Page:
Nimma dabbalike mattu damanagalu
Namma bidugade na tadiyalaravu . . .
Your dominance and violence
Can never halt our liberation …
~ Dalit Sangharsh Samiti slogan in the 1980’s, across Karnataka
The caste animals never cease for a moment to unleash violence against us, whom they constantly prey upon. It is a rabid gaze armed with the power of dominance with which they pounce upon us. Our bodies, our blood, our flesh feeds the bellies of these caste animals who have been hungry and lusty for way too long.
Watching Bollywood movies as a child, I would cringe with fear at the sight of the bloodshot eyes of the overpowering burly evil villain. The way he would move his body, the tone of his loud voice, his evil laughter and everything about him would make me recoil with terror. Everything about the Bollywood villain was so fierce and aggressive. He seemed like a violent predator.
Today as an adult, when I think of the ‘caste predators’, I cringe with fear. I am afraid of the overwhelming use of brute force on us. I fear the attacks on our youngsters who dare to fall in love with one amongst the predators. I dread the violent silencing of our assertions. I dread the violent mockery of notions of democracy, of peace and justice.
The ‘caste predators’ need us to fill their greed and maintain their power over us. They are similar in some ways to the Bollywood villain but also different in many other ways. The ‘caste predators’ do not necessarily look like the Bollywood villain but in fact they are all around us – lurking around the street corner, studying in the universities, as employers, as colleagues, delivering justice in courtrooms, sitting in the parliament, in places of worship, in corporate houses and just about anywhere.
These ‘caste predators’ can maim us, hurt us, rape us … even kill us. These predators can also strip us of our self-respect and dignity. They can also steal our knowledge and our history. These ‘caste predators’ can appropriate our entire identity.
Some of the violent actions of the ‘caste predators’ are recorded in the National Crime Records Bureau (NCRB). Abductions, kidnaps, rapes, murders, arson are a few of the incidents which count towards the average of 33,600 odd cases recorded every year. What this indicates is that, even with this unreliable data, we would need to read, share, write and discuss about almost a 100 cases every single day!
As individuals concerned about social justice, we read about several such cases, we track them, we monitor them, we try to follow up on the cases, we support the survivors, we protest, we cry, we scream, we shout, we fight, we fail, we fall …. but we get up and fight again.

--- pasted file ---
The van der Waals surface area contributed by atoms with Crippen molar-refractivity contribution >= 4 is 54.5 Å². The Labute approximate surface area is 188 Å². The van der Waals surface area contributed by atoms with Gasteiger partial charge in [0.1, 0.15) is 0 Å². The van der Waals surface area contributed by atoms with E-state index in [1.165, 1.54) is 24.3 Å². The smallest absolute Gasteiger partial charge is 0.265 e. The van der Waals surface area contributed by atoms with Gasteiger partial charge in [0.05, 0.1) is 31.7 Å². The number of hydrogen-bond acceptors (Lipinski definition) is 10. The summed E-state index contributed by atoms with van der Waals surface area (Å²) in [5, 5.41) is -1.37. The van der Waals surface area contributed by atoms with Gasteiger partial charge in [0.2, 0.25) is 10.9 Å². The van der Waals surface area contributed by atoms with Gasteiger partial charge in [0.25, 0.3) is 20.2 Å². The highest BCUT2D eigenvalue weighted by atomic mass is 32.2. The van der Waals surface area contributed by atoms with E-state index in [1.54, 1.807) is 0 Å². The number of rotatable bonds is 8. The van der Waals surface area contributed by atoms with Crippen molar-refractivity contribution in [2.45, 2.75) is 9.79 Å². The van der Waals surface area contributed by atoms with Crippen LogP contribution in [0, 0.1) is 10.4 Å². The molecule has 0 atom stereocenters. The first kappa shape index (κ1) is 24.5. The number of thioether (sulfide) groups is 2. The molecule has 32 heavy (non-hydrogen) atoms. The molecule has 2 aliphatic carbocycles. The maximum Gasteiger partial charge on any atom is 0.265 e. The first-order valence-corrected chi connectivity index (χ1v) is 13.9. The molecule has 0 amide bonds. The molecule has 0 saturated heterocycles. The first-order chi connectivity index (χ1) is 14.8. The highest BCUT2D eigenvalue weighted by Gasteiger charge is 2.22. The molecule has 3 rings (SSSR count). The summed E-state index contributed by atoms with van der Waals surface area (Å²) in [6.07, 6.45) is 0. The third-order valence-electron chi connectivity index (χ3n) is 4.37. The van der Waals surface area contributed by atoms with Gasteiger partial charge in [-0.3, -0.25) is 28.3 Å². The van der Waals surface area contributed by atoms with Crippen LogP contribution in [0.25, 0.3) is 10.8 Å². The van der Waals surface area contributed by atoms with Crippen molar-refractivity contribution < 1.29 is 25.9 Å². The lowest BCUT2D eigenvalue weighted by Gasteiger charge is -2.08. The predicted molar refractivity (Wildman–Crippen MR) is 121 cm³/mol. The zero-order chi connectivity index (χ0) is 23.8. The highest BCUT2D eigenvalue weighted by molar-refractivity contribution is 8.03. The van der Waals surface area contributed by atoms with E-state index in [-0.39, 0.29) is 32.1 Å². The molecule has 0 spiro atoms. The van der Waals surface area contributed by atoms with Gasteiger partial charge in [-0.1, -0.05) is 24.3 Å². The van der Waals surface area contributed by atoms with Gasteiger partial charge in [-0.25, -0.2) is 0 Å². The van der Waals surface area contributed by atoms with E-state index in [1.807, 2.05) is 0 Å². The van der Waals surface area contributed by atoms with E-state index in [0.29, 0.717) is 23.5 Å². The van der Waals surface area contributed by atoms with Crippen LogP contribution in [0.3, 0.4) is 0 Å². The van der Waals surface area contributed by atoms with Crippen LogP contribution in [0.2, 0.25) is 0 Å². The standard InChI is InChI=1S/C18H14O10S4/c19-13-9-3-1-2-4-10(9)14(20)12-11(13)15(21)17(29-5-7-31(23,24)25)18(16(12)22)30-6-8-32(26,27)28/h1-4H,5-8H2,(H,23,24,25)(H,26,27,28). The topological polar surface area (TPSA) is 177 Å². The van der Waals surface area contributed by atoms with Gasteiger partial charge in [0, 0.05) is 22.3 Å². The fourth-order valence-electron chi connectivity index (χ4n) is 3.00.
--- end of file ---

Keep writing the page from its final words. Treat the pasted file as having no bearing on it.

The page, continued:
But the ‘caste predators’ need not do any of this. They can rape us and return to intimidate us. They can set our houses on fire and come back to threaten us. They can kill us and get away scot-free. The reality is that blood is on their hands, but we are shown as weak human beings who choose to take our own lives.
The ‘caste predators’, infused with caste power and dominance, know only one language. It is the language of violence. This violent appropriation of land, of resources, of bodies and of lives continues across the land. This is visible right from the site of the violence to the institutions of justice, which are again infested by the same violent ‘caste predators’. It is through this inter-generational, cyclical violence reinforced by impunity that caste hegemony and power continues. A wide range of perpetrators are culpable – all of them who speak the same language of violence.
History is witness to the range of responses and interventions by Dalit movements to incidents of violence. Our language has always been one of struggle towards seeking justice. Our language includes articulations of resilience through grief and searching for hope in the darkness.
We conduct fact-finding investigations and build evidence. We organize and we protest. We sing revolutionary songs and we seek inspiration from our leaders and from our people. All of our actions speak the language of tolerance and hopefulness as opposed to the language of the ‘caste predators’. Can the language of hope and the language of violence be heard and understood together??
We take our petitions and pleas to the institutions of justice with hopefulness but the ‘caste predators’ within the institutions of justice hit us back with the language of violence again and again. Are we reaching the crossroads of defining a new language to counter the ‘caste predators’?
Dalit struggles and assertions may seem fractured and splintered, but the inherent power and strength of the community will rise like a roaring lion in a valiant battle to wipe out the ‘caste predators’ in a language that is our own.
That day is not far away.
Asha Kowtal is the General Secretary of the All India Dalit Mahila Adhikar Manch (AIDMAM).
Cartoon by Unnamati Syama Sundar.